Often referred to as the Doxle, or the Beaschund, the Beagle Dachshund mix is a hybrid dog that is a mix of a purebred Beagle and a purebred Dachshund. Both dogs are quite small, so you’re sure to end up with a small dog that is both intelligent and playful. Because of its adorable look and its spunky, fun personality, this hybrid has become quite popular. If you’re thinking about choosing the Doxle as a pet, you’ll want to learn more about the designer dog, including the dog’s appearance, grooming needs, health, temperament, and history.
Origin and History
While we don’t know much about the history of the Beagle Dachshund mix, it’s very likely that these hybrid dogs were first bred within the United States. They were probably first bred in the last couple of decades as hybrids surged in popularity. Even though we don’t know a lot about the origin of the Doxle, we do know more about the parent breeds.
The Beagle has a long history, although its origin is uncertain. It’s thought that these dogs were around all the way back in the times of the Romans. Small hounds were later bred in England in the 1700s and were known as Beagles. Much later, a small dog was bred in the American south and used as a hunting dog. After being imported to England, what we know of as the American Beagle breed was refined. The Beagle was finally recognized by the American Kennel Cub in 1885.
It’s thought that the Dachshund most likely originated in Germany back in the 1600s, and the unique shape and attitude of the dogs were developed to help them with hunting and fighting. In 1881, the Dachshund Club of England was started, and in 1888, the German Deutscher Teckelklub was first formed. These dogs would become quite popular in America during the late 1800s, and in 1895 the Dachshund Club of America would get its start.
Usually, the Beagle Dachshund mix will have the face of the Beagle and the Dachshund’s body. They have short legs, a longer body, and a stout build. Although they may end up with the Dachshund’s base color, they often have the spots that a Beagle has. These dogs are very small and generally weigh less than 15 pounds as adults. The coat of the Doxle is usually fairly short and may come in various colors.
You can expect your Beagle Dachshund mix to have a friendly personality, and they love being around people. They make great family and companion dogs because they enjoy being with people. Since they get attached to their owners, they may become jealous if they don’t get enough attention. It’s important to avoid leaving them alone for long periods of time or they may engage in destructive behavior. While they do enjoy snuggling and cuddling, they do have quite a bit of energy and enjoy playing. They enjoy chasing small toys and balls, and it’s important to ensure they get enough exercise to prevent problems with obesity. Sometimes the Doxle can be a bit stubborn and temperamental, so training and socialization at a young age is essential.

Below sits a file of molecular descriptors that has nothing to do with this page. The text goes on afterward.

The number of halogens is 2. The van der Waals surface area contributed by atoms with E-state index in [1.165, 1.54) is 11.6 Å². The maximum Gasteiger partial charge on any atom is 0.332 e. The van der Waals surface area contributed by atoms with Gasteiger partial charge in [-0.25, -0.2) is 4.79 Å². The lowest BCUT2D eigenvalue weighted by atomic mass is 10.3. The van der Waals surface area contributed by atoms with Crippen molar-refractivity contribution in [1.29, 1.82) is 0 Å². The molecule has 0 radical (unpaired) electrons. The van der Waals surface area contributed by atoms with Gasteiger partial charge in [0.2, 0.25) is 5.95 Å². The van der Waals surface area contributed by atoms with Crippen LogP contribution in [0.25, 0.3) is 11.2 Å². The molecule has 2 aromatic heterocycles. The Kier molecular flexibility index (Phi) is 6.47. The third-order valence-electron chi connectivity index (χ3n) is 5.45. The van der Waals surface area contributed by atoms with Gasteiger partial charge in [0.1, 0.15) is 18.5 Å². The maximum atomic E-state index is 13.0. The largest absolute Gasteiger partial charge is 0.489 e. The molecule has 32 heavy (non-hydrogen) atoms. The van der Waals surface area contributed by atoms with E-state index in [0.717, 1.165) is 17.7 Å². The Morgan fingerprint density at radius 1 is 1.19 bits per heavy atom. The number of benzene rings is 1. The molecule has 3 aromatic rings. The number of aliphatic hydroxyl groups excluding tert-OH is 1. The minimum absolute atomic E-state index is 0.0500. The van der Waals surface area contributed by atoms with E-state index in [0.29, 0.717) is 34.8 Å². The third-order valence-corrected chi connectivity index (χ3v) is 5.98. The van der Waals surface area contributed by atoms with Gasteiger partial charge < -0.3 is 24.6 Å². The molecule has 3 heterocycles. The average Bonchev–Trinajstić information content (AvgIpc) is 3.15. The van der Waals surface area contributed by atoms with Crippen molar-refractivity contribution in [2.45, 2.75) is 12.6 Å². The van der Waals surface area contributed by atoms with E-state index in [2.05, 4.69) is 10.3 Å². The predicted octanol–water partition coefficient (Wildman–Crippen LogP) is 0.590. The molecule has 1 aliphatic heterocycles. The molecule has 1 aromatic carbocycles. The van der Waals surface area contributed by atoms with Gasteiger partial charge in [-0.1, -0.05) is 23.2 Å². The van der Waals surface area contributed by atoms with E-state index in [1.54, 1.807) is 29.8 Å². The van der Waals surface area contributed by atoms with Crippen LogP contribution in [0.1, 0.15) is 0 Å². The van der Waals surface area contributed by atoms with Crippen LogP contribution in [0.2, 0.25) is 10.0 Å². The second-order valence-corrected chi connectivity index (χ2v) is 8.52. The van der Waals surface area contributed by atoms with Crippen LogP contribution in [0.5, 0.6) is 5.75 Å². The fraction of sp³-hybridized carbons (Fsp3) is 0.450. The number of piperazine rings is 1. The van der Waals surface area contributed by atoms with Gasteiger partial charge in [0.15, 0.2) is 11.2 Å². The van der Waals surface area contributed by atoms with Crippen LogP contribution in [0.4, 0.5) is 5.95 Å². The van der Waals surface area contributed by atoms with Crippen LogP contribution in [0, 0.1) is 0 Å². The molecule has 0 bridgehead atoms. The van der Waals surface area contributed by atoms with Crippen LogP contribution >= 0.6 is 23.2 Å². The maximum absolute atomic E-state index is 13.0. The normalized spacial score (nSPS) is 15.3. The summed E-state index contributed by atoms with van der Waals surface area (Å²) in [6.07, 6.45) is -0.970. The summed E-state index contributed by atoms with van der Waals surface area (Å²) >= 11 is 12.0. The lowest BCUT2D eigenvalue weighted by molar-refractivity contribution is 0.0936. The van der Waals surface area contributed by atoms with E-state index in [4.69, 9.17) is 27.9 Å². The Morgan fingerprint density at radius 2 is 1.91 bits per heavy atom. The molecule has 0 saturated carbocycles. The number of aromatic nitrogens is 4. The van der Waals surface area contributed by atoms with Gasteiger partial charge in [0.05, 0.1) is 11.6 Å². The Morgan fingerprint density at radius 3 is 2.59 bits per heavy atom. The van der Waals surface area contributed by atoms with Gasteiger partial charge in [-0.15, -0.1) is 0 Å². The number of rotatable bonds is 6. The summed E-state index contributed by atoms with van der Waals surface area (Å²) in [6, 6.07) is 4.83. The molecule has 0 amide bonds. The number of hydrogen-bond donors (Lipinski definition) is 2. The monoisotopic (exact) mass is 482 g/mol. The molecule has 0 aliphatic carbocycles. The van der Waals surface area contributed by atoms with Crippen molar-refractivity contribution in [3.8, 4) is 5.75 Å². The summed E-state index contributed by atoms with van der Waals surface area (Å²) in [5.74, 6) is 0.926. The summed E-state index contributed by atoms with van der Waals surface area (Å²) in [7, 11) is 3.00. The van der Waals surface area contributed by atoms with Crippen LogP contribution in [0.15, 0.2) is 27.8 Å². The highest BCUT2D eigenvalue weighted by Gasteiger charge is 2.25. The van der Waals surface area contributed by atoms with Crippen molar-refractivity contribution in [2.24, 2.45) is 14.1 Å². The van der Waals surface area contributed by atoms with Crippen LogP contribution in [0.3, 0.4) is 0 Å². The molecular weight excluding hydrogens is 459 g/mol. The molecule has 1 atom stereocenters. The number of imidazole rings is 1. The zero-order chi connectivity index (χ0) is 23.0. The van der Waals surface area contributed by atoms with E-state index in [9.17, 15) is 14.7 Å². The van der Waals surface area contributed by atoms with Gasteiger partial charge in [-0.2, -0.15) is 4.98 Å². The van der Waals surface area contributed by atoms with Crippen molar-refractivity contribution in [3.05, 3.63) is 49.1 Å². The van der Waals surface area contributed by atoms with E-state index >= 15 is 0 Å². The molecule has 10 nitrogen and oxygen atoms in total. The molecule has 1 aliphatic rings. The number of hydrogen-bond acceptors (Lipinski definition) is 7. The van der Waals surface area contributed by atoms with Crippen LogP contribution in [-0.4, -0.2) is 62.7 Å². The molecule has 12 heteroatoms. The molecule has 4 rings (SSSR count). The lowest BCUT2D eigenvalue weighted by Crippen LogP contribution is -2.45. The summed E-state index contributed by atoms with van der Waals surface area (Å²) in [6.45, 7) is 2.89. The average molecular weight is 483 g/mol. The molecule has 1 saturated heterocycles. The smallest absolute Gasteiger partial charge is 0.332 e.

The Beagle Dachshund mix does require some grooming. They should be brushed a couple times a week, even though they only shed moderately. Bathe the dogs as needed if they get dirty or they begin to have a dog smell. Small dogs are prone to tooth problems, so it’s important to make sure their teeth are brushed several times a week to prevent dental issues. You must check their ears weekly for infection and wax buildup, and they should be wiped cleaned carefully as well. Be sure to schedule regular health checkups with your vet to keep your Doxle in good health.
Although the Beagle Dachshund mix does have hunting in its blood, these dogs are rarely used as hunters today. They are most commonly used as small companion dogs, although they may perform well in field trials.
Since the parent breeds live fairly long lives for purebred dogs, you can also expect the Beagle Dachshund mix to live a long life. They have an average life expectancy of between 12 and 15 years, although some may live even longer lives. The hybrid may have breed health problems inherited from both the Beagle and the Dachshund. Some of the potential health concerns for the Doxle may include:
- Intervertebral disc disease
- Pattern baldness
- Atlantoaxial subluxation
- Sick sinus syndrome
- Congenital deafness
- Patent ductus arteriosus
- Immune mediated thrombocytopenia
- Cutaneous asthenia
- Corneal dystrophy
- Ear infections
- Cherry eye
- Pituitary dependent hyperadrenocorticism
- Pulmonic stenosis
- XX sex reversal